Of the things we take for granted, the written word is possibly the highest on the list. Before Johannes Gutenberg devised the printing press in 1440, there was little focus on or desire for the common person to read, which left a small contingent of individuals responsible for reading and interpreting the materials. In the wrong hands, that interpretation could lead to enormous destruction; in the right ones, prosperity for all. In their feature debut, writer/director team Erin Beckloff and Andrew P. Quinn explore the lost art of typography through the eyes of its protectors – the men and women who strive to preserve the machinery, the art form, and love of typesetting – in their surprisingly charming and incredibly funky documentary Pressing On: The Letterpress Film.
There’s something really wonderful about a documentary that not only informs you about a subject, but is clearly in awe of the subject matter and just nerds out all over it. Beckloff and Quinn assemble several letterpress masters, hobbyists, and collectors to tell their stories of devout devotion to what first seems like antiquated machinery. Sure, you can use your computer to draft documents and you can go to Kinko’s to print banners within minutes, but what we gain in convenience we lose in craftsmanship. Perhaps it’s something that most audience members are ok with, it may even be something that the audience won’t have even thought about prior to watching Pressing On, but afterwards, it’ll be all they think about.
Beckloff and Quinn ensure this by using the camera to glide over the top of various printed work so that we can see each imprint, each impression from the machine on the paper to create each print. By zooming in to see the detail, we get a real sense of the delicate work the press is capable of. It also highlights the tactile nature of the work, something that Stephanie Carpenter, a graphic designer by schooling who works for Hamilton Wood Type & Printing Museum, discusses as a draw for many away from the digital side of design work as letterpress offers the chance to get their hands into the work. To highlight Stephanie’s words, the directors present the audience with a split-screen – on top is the start of a typeset, while on the bottom is a computer with an open document. Shifting to a side-by-side split, setting the typeset is compared to the click of a mouse before the whole image is integrated with the physical typeset being worked over while a computer screen is overlaid atop the typeset. Combined with Stephanie’s explanation of digital design being born from the letterpress – down to the jargon – the directors not only make her comparison easier to follow, but make it feel playful.
But don’t mistake playfulness as an opening for disrespect, as the directors make it clear that none of individuals they interview nor the craft they spend their waking hours obsessing over are any less than protectors of an art form on the verge of dying out. These are gatekeepers and warriors, digging through garage sales, foreclosures, and people’s basements just for the chance to preserve a piece of history. You wouldn’t expect it from the documentary’s topical focus, but Beckloff and Quinn infuse every interview, every scene of machinery at work with a rock n’ roll vibe that makes every aspect feel epic.
Amidst all the spectacular work Beckloff and Quinn do to make the exploration of the letterpress interesting, it’s not all precision directing and smart editing. At 99-minutes, it does begin to drag, especially when the focus shifts on couple Adam and Tammy Winn. They’re a delightful couple who funnel all their free-time energy into their business The Red Door Press by attending farmer’s markets and making custom orders. At first, by virtue of being the first to tell her story, Tammy seems the natural instigator of their letterpress work and can be seen talking to the other professionals, collectors, and hobbyists featured within the documentary. However, Adam casts a larger shadow, telling more stories and frequently attempting jokes. While he may be more gregarious, Tammy seems to be more passionate, so focusing on Adam is far less engaging over time. Especially after having spent so much time observing each of the interviewees in their respective shops or community outreach, to then spend time watching the Winns salvage a letterpress from someone’s basement feels like just more screentime for Adam. Again, a delightful, funny guy, but Tammy’s expression of passion and emotion for the art form is far more compelling. The fact that it becomes noticeable how much less she gets to share compared to his experience, amid so many other fantastic, compelling stories, demonstrates the need to scale that aspect back.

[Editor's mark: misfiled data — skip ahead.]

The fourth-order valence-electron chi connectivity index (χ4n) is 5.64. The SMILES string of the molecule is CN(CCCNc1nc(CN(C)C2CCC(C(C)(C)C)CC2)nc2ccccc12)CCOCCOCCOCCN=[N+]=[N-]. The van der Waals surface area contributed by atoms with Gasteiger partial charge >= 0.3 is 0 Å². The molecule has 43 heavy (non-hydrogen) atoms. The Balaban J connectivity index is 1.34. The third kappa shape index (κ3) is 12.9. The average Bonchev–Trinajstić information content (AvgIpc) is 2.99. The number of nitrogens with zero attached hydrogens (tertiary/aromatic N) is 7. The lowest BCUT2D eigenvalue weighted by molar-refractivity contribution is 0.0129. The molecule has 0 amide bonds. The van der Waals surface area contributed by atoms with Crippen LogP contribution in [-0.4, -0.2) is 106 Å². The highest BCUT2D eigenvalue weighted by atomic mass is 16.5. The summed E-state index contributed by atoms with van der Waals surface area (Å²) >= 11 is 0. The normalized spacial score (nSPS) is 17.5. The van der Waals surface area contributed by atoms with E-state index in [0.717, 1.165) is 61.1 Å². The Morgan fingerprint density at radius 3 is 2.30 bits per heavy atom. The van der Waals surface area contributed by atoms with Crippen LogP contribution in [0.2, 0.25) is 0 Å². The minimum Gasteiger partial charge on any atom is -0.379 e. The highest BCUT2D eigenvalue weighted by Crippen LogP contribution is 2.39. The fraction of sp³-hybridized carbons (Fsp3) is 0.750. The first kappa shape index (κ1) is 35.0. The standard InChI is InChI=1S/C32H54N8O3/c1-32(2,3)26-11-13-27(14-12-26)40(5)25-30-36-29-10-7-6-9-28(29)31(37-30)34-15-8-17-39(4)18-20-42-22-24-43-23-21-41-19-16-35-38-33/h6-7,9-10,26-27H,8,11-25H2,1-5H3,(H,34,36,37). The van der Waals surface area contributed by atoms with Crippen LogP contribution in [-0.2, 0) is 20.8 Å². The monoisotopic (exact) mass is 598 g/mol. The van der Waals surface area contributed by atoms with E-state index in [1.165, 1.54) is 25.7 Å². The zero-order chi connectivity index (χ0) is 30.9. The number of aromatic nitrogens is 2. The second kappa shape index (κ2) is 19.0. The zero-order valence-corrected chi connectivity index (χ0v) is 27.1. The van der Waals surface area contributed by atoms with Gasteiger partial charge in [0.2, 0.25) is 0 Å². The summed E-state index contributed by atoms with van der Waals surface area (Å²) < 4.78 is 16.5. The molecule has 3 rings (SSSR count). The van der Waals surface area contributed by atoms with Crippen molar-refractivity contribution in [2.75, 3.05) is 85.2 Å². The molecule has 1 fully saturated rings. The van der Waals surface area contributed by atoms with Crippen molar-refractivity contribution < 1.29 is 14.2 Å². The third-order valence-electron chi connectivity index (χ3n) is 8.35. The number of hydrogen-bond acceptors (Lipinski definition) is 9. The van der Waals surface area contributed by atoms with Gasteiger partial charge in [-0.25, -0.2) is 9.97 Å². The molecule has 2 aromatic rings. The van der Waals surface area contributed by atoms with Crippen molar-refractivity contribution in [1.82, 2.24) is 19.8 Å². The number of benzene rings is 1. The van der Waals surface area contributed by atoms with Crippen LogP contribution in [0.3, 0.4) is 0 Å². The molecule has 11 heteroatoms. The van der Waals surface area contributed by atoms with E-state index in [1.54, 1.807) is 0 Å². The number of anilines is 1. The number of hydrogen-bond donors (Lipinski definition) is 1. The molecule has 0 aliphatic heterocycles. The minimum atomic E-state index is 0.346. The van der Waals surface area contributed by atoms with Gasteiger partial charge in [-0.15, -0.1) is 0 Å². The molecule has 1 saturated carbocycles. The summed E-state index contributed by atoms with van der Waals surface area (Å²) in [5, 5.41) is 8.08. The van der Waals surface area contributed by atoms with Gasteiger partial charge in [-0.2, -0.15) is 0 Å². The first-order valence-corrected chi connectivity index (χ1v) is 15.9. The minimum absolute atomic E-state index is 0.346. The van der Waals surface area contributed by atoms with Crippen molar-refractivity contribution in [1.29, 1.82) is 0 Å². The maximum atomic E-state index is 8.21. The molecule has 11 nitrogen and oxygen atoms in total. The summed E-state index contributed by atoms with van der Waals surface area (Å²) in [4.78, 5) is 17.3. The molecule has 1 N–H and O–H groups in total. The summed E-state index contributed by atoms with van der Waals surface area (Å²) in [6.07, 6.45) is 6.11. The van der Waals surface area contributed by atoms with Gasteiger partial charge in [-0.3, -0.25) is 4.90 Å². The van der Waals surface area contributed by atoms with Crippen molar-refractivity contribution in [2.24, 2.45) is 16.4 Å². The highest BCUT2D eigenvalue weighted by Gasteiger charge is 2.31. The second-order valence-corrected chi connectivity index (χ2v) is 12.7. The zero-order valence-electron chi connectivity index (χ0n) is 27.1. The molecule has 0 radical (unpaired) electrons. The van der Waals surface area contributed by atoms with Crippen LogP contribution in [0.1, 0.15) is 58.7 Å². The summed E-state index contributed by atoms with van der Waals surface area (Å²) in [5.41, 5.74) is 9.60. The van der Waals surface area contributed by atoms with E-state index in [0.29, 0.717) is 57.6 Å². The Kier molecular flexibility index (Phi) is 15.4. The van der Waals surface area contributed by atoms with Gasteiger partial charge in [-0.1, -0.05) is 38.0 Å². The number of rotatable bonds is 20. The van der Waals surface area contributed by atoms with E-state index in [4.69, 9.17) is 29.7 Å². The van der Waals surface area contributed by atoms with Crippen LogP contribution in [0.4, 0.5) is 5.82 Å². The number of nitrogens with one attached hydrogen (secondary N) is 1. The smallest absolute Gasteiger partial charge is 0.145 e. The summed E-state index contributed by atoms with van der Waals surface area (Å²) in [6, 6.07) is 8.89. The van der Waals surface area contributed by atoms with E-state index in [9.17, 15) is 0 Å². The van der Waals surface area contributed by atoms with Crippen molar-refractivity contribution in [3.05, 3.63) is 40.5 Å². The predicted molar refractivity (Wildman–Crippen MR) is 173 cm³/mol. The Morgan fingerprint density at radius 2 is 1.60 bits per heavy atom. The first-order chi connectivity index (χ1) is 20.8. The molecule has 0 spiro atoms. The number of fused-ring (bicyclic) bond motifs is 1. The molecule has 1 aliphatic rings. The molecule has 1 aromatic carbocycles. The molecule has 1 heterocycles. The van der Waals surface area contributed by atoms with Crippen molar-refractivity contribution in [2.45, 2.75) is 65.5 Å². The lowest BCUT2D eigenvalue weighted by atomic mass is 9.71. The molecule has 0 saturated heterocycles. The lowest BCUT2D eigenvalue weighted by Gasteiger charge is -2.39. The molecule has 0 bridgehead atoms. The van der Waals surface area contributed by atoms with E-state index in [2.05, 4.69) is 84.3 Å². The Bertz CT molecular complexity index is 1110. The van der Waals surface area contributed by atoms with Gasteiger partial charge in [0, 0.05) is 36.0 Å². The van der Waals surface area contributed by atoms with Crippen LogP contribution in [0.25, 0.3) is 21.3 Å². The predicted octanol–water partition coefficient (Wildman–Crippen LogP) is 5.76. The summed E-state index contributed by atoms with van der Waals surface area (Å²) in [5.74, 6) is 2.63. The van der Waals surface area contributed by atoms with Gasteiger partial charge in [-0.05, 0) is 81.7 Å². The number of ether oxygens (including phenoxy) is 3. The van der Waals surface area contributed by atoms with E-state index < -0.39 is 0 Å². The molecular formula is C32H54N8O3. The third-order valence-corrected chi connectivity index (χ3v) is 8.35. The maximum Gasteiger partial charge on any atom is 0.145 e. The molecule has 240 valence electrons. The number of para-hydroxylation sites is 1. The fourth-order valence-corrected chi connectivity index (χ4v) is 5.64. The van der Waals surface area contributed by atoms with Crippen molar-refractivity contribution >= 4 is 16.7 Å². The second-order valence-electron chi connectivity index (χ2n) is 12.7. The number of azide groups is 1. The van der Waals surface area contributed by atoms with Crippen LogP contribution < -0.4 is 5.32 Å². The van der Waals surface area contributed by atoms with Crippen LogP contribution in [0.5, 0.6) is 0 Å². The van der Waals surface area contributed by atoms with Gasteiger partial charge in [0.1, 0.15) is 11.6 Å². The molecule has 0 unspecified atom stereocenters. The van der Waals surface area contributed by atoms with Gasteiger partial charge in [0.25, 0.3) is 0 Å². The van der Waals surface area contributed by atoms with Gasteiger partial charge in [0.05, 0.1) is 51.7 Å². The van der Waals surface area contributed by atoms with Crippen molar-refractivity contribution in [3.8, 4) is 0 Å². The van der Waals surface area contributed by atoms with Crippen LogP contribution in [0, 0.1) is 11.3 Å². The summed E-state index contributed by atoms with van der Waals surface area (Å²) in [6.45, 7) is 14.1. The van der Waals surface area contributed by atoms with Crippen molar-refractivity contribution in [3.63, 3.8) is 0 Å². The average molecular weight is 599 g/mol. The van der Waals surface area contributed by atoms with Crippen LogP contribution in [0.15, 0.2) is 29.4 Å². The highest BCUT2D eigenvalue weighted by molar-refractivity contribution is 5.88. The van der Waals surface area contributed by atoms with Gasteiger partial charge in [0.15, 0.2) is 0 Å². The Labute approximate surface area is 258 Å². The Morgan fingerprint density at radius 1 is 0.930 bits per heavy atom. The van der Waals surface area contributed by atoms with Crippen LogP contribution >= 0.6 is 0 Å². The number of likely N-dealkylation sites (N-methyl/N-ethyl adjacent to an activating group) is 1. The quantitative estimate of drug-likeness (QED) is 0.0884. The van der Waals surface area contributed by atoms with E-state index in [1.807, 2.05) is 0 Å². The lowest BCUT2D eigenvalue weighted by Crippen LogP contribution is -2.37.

Whether you’re a machinist, artist, art-lover, nerd, or none-of-the-above, you can’t helped but be charmed by Beckloff and Quinn’s Pressing On: The Letterpress Film. From the obviously staged dramatic recreations of memory from several of the interviewees to the use of stock footage and newsreels, Pressing On glides from one engaging exploration of the letterpress to another, regaling the audience with story after story of experiences both personally and historically significant. If the interviewees don’t keep you engaged through their passion, then Beckloff and Quinn’s editing and direction will suck you right in. It’s a story of the machine that gave rise to humanity’s freedom from illiteracy, how we used it to empower ourselves, and the stalwart individuals who keep it from dying out in the digital age. You will not regret a moment of the experience.
Final Score: 4.5 out of 5.
Available on Blu-ray, DVD, and VOD June 19, 2018.
For more information on the cast and crew, head to the official Pressing On website.